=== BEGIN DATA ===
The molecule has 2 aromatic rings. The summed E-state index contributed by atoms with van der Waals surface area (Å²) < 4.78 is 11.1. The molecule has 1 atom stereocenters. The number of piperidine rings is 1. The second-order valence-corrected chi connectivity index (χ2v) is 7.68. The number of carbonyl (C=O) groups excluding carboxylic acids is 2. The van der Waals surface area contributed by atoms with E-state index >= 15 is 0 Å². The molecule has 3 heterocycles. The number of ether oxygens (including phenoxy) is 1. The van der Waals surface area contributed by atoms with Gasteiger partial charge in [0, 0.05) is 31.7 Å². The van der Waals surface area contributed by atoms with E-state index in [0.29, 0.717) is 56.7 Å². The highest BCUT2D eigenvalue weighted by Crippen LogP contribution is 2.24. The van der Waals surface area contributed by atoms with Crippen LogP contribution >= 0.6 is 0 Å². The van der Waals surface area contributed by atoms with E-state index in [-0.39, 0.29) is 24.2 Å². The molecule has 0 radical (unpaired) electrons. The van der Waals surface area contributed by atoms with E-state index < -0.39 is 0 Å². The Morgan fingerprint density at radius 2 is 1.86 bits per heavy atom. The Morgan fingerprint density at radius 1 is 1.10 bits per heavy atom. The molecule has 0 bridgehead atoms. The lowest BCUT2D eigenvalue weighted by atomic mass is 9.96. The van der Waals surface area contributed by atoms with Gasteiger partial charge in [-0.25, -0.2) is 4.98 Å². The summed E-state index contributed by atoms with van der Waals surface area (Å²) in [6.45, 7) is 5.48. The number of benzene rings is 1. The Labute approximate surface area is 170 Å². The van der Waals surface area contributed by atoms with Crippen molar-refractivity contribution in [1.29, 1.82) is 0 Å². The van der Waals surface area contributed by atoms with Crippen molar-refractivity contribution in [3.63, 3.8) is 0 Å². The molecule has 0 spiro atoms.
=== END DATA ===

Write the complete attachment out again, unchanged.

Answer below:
The molecule has 2 aromatic rings. The summed E-state index contributed by atoms with van der Waals surface area (Å²) < 4.78 is 11.1. The molecule has 1 atom stereocenters. The number of piperidine rings is 1. The second-order valence-corrected chi connectivity index (χ2v) is 7.68. The number of carbonyl (C=O) groups excluding carboxylic acids is 2. The van der Waals surface area contributed by atoms with E-state index >= 15 is 0 Å². The molecule has 3 heterocycles. The number of ether oxygens (including phenoxy) is 1. The van der Waals surface area contributed by atoms with Gasteiger partial charge in [0, 0.05) is 31.7 Å². The van der Waals surface area contributed by atoms with E-state index in [0.29, 0.717) is 56.7 Å². The highest BCUT2D eigenvalue weighted by Crippen LogP contribution is 2.24. The van der Waals surface area contributed by atoms with Crippen LogP contribution >= 0.6 is 0 Å². The van der Waals surface area contributed by atoms with E-state index in [-0.39, 0.29) is 24.2 Å². The molecule has 0 radical (unpaired) electrons. The van der Waals surface area contributed by atoms with E-state index < -0.39 is 0 Å². The Morgan fingerprint density at radius 2 is 1.86 bits per heavy atom. The Morgan fingerprint density at radius 1 is 1.10 bits per heavy atom. The molecule has 0 bridgehead atoms. The lowest BCUT2D eigenvalue weighted by atomic mass is 9.96. The van der Waals surface area contributed by atoms with Gasteiger partial charge in [-0.25, -0.2) is 4.98 Å². The summed E-state index contributed by atoms with van der Waals surface area (Å²) in [6.45, 7) is 5.48. The number of benzene rings is 1. The Labute approximate surface area is 170 Å². The van der Waals surface area contributed by atoms with Crippen molar-refractivity contribution in [1.29, 1.82) is 0 Å². The van der Waals surface area contributed by atoms with Crippen molar-refractivity contribution in [3.63, 3.8) is 0 Å². The molecule has 0 spiro atoms.